Scientists from the University of Texas have identified a gene in coral that is affected when coral becomes heat stressed. Stressed coral release the algae they depend on for energy in a process more commonly known as bleaching. Bleaching results from unusual water temperatures, too warm or too cool, and causes coral to turn white in color. However, coral do not always die from bleaching and the process can be reversed if early enough in the process.
|Photo from What is Coral Bleaching? NOAA|
"We understood that there is a target gene essentially used as a biomarker for diseased and distressed corals, and that gene is induced by the response pathway that my lab studies," said Pellegrino, assistant professor of biology. Although Pellegrino never studied coral, he specializes in mitochondria and cell biology.
The team at the University of Texas plan to do testing in a model organism in order to determine if the gene they discovered can protect coral from heat stress and infection. Coral reefs support 25% of all marine species on the plant. They provide habitats and shelter for marine life, aid in nutrient recycling, and protect coastlines from wave action and tropical storms. Laura Mydlarz from the Department of Biology says, “Understanding the existence of this gene means that there is now the potential to identify if corals are experiencing stress before they appear dead or bleached.” Researchers hope to be able to predict coral survival and identify if they are experiencing stress before the bleaching process occurs.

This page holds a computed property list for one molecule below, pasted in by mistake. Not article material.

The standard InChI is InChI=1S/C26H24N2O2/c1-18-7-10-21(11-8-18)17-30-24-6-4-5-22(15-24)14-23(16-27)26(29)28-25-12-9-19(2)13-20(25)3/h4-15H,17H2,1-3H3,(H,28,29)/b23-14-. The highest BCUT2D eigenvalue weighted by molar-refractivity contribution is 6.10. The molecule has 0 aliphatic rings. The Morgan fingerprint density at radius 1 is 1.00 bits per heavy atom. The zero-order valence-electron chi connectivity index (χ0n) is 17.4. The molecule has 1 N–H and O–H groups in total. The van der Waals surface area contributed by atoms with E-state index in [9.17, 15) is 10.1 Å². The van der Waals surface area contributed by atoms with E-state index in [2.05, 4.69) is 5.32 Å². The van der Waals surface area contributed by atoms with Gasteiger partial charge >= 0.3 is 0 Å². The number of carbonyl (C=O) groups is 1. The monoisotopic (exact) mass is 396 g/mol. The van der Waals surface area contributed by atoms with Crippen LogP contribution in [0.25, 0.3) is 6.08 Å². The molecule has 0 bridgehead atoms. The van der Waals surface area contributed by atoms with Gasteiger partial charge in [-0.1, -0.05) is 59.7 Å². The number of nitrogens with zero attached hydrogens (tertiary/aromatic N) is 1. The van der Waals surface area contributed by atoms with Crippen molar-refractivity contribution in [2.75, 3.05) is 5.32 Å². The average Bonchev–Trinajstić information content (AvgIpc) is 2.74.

Honestly, I am on the fence about this gene discovery. It’s great because if scientists can prevent coral bleaching and extend the life of coral, I’m all for it. However, I feel like corals bleach because they cannot survive or function properly in the environment and expelling the algae living in their tissues is how they react to the stress. I think further studies need to be done to determine (a) if corals release the algae as a form of survival or response to not being able to thrive in said conditions, (b) if altering the gene will allow coral to continue living as it does in ideal conditions, and (c) how stressful situations affect the functions of coral.